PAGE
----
Amendment moved, To leave out all the words after ("That") and insert ("it is not desirable to proceed farther with this Bill until the evidence upon the subject taken before the Select Committee of the House of Commons has been communicated to this House.")—(The Earl of Wemyss.)


said, that he objected to the Bill because its effect would be to close shops in poor districts at times when they were now kept open to suit the needs of the inhabitants.


said, that the noble Earl (the Earl of Wemyss) had referred to him as a member of a Society for promoting the objects of this Bill. He had not been a member of that Society, because he had made it a rule in his public life never to join any Society whatever of a political character, for he had ascertained that membership of such a Society almost always converted a man, otherwise sensible, into a fanatic. For that reason it would have been better if his noble Friend had not joined and become Chairman of another Society, for in his speech that night his noble Friend had shown himself to be a lay fanatic. Although he knew nothing of the Society to which the noble Earl had referred, he did know something of the Gentleman who was in charge of this Bill in "another place" —Sir John Lubbock. He was one of the most eminent men in the country, and by no means a man who would take up a measure of this kind from any feeling of fanaticism, but one who would deal calmly and coolly with the evidence before him. The noble Earl denounced the principle of this Bill, denying that it had any analogy to the Factory Acts. To his mind the Bill contained exactly the same principle as the Factory Acts. Every large shop might become a factory, though, no doubt, it was an extension of the principle of factory legislation to apply it to shops. The question was whether the evidence before them justified that extension.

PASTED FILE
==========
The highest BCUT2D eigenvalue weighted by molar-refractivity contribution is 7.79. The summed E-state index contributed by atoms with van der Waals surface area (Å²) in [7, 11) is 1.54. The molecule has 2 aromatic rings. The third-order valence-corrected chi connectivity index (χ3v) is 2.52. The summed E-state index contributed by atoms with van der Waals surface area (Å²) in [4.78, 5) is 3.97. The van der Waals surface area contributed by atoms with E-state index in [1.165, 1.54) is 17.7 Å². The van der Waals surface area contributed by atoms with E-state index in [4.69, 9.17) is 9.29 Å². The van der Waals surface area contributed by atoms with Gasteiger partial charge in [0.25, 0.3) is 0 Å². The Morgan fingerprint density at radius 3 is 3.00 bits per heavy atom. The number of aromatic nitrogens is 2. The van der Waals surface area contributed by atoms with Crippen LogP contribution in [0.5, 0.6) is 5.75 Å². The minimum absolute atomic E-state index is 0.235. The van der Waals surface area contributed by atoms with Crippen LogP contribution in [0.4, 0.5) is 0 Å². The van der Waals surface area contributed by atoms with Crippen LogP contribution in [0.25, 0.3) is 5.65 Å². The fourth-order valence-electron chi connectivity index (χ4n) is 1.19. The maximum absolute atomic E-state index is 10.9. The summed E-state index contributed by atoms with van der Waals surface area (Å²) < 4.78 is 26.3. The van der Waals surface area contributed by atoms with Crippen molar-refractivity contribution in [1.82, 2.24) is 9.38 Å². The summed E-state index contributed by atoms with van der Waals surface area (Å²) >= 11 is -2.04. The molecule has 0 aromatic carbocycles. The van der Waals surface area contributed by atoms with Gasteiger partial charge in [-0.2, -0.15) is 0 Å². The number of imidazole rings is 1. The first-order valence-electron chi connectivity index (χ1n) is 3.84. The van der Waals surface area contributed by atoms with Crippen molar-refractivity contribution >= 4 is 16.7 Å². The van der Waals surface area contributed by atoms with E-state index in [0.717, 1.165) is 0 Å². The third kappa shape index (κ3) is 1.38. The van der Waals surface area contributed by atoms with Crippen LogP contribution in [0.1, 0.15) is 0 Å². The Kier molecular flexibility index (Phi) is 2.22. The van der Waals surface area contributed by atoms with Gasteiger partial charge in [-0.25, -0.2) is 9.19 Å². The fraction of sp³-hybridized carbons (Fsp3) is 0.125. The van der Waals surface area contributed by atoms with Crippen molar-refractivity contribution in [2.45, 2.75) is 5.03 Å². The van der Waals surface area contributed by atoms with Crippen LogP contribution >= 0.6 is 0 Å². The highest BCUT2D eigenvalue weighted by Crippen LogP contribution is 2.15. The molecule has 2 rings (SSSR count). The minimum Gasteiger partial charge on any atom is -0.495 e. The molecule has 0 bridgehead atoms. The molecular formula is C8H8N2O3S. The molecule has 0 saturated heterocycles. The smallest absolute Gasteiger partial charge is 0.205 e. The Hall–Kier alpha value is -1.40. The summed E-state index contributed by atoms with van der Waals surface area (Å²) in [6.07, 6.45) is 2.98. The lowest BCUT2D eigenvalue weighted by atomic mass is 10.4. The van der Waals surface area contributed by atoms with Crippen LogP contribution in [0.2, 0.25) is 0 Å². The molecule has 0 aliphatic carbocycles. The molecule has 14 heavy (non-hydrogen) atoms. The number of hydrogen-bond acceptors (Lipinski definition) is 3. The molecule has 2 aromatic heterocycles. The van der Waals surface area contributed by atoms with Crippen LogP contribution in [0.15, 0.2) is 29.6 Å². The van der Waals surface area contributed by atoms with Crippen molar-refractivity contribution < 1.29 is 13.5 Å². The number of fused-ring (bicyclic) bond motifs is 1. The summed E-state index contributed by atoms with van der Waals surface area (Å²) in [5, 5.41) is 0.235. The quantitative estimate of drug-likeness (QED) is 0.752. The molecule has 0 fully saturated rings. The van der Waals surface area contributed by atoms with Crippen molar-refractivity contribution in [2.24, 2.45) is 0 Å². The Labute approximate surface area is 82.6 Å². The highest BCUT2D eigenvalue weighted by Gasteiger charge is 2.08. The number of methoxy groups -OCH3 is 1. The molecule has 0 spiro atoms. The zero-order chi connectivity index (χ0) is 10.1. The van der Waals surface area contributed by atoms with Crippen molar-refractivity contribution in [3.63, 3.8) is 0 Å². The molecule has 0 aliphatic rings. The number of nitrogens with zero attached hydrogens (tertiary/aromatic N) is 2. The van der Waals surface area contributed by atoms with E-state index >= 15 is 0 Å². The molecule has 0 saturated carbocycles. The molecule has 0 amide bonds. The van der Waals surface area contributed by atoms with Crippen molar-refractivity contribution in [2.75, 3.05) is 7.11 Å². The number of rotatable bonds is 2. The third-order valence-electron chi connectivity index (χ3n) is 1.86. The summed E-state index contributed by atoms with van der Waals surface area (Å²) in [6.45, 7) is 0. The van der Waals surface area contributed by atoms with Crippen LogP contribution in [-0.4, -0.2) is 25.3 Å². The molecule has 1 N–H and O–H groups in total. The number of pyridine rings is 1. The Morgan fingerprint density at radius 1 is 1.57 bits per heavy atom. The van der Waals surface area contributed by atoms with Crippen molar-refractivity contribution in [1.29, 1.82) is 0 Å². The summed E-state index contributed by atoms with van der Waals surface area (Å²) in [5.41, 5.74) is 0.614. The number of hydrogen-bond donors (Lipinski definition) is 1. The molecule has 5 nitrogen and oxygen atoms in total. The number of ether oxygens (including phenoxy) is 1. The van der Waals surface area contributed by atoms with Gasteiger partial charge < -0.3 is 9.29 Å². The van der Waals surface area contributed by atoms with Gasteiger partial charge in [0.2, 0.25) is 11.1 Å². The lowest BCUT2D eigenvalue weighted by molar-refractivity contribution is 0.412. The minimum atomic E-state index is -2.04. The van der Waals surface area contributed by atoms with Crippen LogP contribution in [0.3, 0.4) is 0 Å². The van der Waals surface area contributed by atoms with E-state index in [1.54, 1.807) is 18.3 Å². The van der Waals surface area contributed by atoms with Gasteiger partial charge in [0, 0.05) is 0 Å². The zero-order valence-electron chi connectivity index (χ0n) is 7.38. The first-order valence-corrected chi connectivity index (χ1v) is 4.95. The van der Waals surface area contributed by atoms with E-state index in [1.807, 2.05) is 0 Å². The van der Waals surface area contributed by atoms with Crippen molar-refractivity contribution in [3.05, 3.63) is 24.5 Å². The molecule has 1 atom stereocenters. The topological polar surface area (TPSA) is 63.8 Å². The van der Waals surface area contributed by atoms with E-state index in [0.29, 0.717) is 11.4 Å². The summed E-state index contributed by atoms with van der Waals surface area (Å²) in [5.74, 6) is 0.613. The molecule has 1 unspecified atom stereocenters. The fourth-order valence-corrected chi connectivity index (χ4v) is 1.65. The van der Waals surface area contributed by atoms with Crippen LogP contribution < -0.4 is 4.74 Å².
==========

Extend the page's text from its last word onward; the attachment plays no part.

There is no evidence.


Although they had not the evidence taken by the Select Committee of the House of Commons before them, they knew perfectly well, from the discussions which had taken place in the public Press, that the attendance of young persons, and especially of young women and girls in shops, was sometimes very great indeed and most injurious. Under these circumstances, he trusted that their Lordships would not be induced by the somewhat fanatical denunciations of the noble Earl to reject the Bill.


wished to say that he was guided in this matter by the principle which he enunciated last night. The principle of this Bill was sound. It was a principle which had again and again been sanctioned by the Legislature, and he did not feel justified in rejecting a Bill of which the principle was sound unless some specific evil or inconvenience could be shown to be likely to result from it. In the present case no evil or inconvenience had been shown as likely to be produced by the Bill, and, therefore, in his opinion, there was no ground for rejecting the measure.

On Question, That the words proposed to be left out stand part of the Motion? Resolved in the Affirmative: Amendments reported accordingly.

Standing Order No. XXXV. considered (according to order), and dispensed with: Bill read 3a, with the Amendments, and passed, and sent to the Commons; and to be printed as amended. (No. 204.)